Integration According to the Model of Acculturation

Using the background of John W. Berry’s Model of Acculturation, integration in intercultural context can be understood as contained between assimilation on the one hand and separation on the other (Adam & Inal, 2013).

Separation in this case means the differentiation to the majority culture and a withdrawal into subgroups of the culture of origin, through which contact to the majority culture and their customs, structures and values is minimized or denied.

In assimilation there is an active adoption of values, behavioral norms and customs of the local culture, to the point of denying the previous cultural identity.

Integration is therefore the middle path between the total rejection of and the complete absorbtion of the majority culture. This requires looking into the new culture and orienting oneself. While having positive interactions with individuals from the local culture one also holds onto their own cultural identity.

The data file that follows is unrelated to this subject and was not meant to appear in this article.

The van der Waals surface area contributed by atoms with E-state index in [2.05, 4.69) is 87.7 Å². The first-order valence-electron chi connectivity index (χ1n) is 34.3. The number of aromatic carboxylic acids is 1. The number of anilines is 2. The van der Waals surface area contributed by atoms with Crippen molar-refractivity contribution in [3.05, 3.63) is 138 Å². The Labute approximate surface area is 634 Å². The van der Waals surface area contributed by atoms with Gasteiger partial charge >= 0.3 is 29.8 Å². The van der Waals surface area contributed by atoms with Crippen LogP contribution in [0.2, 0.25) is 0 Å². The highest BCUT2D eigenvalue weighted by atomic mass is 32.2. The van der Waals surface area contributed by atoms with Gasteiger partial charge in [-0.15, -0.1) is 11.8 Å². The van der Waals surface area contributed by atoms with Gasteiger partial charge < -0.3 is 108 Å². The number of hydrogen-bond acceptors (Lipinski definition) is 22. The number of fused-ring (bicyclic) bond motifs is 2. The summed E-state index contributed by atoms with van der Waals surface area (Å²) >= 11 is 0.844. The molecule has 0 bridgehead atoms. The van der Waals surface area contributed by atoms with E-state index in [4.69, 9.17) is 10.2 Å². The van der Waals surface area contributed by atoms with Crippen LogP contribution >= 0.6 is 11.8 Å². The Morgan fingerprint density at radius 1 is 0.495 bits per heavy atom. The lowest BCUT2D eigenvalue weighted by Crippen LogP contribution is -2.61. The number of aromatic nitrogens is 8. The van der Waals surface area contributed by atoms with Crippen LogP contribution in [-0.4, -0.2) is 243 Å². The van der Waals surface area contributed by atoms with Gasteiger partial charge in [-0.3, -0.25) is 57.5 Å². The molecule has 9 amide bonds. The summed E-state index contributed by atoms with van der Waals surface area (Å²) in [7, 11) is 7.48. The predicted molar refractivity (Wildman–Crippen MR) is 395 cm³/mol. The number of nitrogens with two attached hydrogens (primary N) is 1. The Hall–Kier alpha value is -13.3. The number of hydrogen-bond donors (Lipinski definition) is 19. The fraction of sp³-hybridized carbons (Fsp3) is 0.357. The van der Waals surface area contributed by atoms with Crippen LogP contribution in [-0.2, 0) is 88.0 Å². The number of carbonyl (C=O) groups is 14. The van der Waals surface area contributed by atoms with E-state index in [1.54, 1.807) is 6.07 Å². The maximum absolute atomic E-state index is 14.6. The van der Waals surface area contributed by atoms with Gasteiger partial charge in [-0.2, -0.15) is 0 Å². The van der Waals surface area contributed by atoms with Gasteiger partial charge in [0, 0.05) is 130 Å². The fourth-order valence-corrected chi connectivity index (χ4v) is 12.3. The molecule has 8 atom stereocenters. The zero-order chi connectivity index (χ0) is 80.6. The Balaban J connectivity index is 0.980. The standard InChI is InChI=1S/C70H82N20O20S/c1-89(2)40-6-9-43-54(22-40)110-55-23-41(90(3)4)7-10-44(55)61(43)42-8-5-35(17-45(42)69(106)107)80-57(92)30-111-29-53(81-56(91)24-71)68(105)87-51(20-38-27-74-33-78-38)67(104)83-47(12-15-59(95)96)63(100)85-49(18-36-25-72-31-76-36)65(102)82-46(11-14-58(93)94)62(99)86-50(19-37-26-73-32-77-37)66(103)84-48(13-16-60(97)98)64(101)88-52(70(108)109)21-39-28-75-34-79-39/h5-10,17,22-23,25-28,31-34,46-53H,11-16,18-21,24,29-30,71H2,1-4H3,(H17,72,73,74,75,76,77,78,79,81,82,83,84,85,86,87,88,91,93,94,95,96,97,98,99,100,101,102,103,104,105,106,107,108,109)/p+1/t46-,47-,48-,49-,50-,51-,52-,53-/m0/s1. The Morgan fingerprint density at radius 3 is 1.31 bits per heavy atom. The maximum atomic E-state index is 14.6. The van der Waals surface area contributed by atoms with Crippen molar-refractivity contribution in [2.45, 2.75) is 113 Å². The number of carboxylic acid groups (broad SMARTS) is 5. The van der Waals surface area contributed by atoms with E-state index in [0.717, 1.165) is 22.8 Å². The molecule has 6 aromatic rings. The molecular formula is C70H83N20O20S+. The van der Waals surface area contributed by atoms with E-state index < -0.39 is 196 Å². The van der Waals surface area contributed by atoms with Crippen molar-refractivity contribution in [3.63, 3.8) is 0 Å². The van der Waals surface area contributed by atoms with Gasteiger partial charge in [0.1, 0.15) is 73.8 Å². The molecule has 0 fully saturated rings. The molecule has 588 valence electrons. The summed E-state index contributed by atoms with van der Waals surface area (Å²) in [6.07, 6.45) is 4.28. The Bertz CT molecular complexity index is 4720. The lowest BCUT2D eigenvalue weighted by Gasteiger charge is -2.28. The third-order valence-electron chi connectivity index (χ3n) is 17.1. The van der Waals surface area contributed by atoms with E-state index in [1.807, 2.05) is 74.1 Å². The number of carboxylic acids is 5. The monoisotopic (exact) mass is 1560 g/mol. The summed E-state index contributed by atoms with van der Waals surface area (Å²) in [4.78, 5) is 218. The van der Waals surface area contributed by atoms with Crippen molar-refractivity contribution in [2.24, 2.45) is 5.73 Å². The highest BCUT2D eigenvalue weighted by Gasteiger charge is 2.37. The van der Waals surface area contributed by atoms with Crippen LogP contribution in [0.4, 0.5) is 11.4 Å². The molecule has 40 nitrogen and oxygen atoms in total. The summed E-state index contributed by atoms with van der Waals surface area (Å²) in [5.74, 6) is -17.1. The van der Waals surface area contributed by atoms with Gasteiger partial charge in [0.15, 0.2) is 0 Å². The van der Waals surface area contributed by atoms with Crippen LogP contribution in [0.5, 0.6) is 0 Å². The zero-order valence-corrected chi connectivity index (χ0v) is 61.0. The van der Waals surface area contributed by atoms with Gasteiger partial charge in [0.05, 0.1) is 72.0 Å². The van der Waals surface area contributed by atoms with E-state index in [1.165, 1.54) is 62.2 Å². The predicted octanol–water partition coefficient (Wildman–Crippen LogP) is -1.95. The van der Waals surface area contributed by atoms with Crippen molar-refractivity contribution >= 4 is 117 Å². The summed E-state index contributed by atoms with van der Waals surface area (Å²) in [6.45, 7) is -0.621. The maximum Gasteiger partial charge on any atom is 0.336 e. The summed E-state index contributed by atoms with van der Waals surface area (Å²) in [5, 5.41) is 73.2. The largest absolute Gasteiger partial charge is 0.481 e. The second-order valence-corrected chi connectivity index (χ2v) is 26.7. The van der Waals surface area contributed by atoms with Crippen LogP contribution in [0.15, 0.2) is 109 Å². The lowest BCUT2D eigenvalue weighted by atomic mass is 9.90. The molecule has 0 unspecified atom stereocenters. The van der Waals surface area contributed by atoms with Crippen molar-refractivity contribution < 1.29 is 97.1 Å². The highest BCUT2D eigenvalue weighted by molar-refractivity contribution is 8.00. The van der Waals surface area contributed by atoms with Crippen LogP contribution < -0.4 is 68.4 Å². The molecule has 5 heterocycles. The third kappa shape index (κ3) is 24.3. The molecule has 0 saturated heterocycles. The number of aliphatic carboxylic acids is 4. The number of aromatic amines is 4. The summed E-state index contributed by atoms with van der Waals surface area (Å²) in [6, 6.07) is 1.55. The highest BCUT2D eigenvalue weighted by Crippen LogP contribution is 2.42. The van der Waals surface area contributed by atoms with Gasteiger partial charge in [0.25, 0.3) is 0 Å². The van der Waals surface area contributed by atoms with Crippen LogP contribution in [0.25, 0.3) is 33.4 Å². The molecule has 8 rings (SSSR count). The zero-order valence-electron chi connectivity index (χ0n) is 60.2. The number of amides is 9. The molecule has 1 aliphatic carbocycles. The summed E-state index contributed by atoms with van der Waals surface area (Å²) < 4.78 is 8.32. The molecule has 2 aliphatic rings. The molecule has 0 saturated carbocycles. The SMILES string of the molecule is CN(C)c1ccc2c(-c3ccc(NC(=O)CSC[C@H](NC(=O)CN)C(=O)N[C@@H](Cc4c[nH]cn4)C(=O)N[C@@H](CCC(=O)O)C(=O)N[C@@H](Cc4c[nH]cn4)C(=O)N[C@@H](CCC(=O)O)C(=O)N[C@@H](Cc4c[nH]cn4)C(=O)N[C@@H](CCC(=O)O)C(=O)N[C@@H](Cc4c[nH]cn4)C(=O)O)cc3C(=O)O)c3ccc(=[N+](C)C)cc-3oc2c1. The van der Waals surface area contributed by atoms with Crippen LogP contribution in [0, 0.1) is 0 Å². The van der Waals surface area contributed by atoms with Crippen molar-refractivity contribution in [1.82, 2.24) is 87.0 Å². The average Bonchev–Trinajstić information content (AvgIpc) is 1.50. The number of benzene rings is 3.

How to Succeed in the Process of Integration

Integration is first and foremost a process: arriving, orienting oneself, making oneself familiar with, continuing to grow in personal identity and into participation in the culture. It does not happen immediately. The beginning and the key to successful interactions are encounters. Where people meet in person the opinions are generally more positive, according to the sociologist Ueli Mäder (Jäggi, 1992). Personal interactions make it possible to see how the others live and work – they can get to know how the other ticks, what makes him or her special, to the point where they become familiar with the daily life of the other. Ideally this is not only centered around the culturally specific values and lifestyles, but instead also means getting to know the individual who is a part of a cultural group but lives as an individual. Integration happens where openness and conversation are present.